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'If A Privileged Me Can't Be A Judge, What Hope For Other Homosexuals?': Kirpal

Senior Advocate Saurabh Kirpal discusses being rejected by Centre despite collegium's proposal, and a lot more.

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Saurabh Kirpal— a man who dons several roles in his life. Yet, it is the ‘going to be the first openly-gay judge of India’ tag that invariably headlines his multi-faceted personality even if the fact is far from true.

Kirpal, however, doesn’t hesitate to take such tags in stride on the account of his sexuality inspiring someone, especially in small towns to break free from the closet and brave systemic odds.

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His new book ‘Fifteen Judgements’ maps the cases that influenced India’s financial landscape post-independence and its long-term economic impact. In an exclusive chat with The Quint, Kirpal discusses how the queer experience in India is equivalent to being perceived as an imminent threat to the socio-cultural fabric and ethos of the nation, long after Section 377 was decriminalised in 2018.

“When Indian mythology, the Vedas, recognise homosexuality and its prevalence in our culture, it’s baffling how our politicians and bureaucrats can be so far behind in accepting queer community,” Kirpal comments. “Those in positions of power should understand there is nothing ‘unnatural’ or ‘immoral’ about being gay in the vast spectrum of sexual orientation,” he adds.

Speaking on the dichotomy between opposing the collegium system and finding his name as a recommendation to the Delhi HC bench, Kirpal says not all decisions taken are wrong but those shrouded in secrecy are unconstitutional and need to be reviewed judicially.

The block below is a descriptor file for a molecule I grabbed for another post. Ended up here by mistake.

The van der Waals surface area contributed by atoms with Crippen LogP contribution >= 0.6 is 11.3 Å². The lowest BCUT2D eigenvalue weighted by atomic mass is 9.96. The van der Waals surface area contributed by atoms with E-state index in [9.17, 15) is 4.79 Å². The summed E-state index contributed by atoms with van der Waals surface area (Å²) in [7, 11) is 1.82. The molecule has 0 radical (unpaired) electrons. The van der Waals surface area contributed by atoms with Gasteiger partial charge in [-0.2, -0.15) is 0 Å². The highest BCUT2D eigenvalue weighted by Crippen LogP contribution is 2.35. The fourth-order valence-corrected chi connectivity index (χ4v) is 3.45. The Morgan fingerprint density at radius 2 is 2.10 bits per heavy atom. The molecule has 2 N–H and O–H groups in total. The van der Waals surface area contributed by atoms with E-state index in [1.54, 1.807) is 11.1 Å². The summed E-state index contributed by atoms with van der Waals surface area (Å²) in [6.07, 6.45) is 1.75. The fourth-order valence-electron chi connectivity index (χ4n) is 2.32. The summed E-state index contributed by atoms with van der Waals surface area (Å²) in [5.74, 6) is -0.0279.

He addressed the issue of nepotism in the judicial business in the pre-liberalisation era and acknowledged his personal privilege of hailing from an upper-caste judge’s family. But, he adds, three decades later the situation has changed with first-generation lawyers thronging the legal business and heralding new hopes for this profession.

On being asked if his non-selection would be a setback, Kirpal weighs in on the challenges of being a judge and the many hardships one has to endure. So even though he is ready to take the verdict on his chin, it would turn the clock back for many like him seeking representation in the judiciary.

(At The Quint, we are answerable only to our audience. Play an active role in shaping our journalism by becoming a member. Because the truth is worth it.)

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Topics:  Indian Judiciary   Homosexuality   Podcast 

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